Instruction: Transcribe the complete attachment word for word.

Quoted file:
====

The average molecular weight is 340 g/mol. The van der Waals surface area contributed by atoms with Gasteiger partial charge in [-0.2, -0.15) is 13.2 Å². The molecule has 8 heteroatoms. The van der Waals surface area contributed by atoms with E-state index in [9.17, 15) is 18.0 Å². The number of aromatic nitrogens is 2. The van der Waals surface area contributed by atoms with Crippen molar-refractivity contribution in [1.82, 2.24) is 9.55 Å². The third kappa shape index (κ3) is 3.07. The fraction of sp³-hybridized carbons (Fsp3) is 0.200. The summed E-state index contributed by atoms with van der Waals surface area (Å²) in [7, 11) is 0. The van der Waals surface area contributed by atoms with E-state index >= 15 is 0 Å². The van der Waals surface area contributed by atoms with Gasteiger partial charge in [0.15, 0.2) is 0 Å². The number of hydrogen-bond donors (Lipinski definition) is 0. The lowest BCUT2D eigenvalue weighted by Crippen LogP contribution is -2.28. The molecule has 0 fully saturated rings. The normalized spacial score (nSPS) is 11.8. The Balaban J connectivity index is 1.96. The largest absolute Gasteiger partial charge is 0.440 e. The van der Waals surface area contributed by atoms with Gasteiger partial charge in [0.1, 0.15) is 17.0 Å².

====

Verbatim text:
The average molecular weight is 340 g/mol. The van der Waals surface area contributed by atoms with Gasteiger partial charge in [-0.2, -0.15) is 13.2 Å². The molecule has 8 heteroatoms. The van der Waals surface area contributed by atoms with E-state index in [9.17, 15) is 18.0 Å². The number of aromatic nitrogens is 2. The van der Waals surface area contributed by atoms with Crippen molar-refractivity contribution in [1.82, 2.24) is 9.55 Å². The third kappa shape index (κ3) is 3.07. The fraction of sp³-hybridized carbons (Fsp3) is 0.200. The summed E-state index contributed by atoms with van der Waals surface area (Å²) in [7, 11) is 0. The van der Waals surface area contributed by atoms with E-state index >= 15 is 0 Å². The van der Waals surface area contributed by atoms with Gasteiger partial charge in [0.15, 0.2) is 0 Å². The number of hydrogen-bond donors (Lipinski definition) is 0. The lowest BCUT2D eigenvalue weighted by Crippen LogP contribution is -2.28. The molecule has 0 fully saturated rings. The normalized spacial score (nSPS) is 11.8. The Balaban J connectivity index is 1.96. The largest absolute Gasteiger partial charge is 0.440 e. The van der Waals surface area contributed by atoms with Gasteiger partial charge in [0.1, 0.15) is 17.0 Å².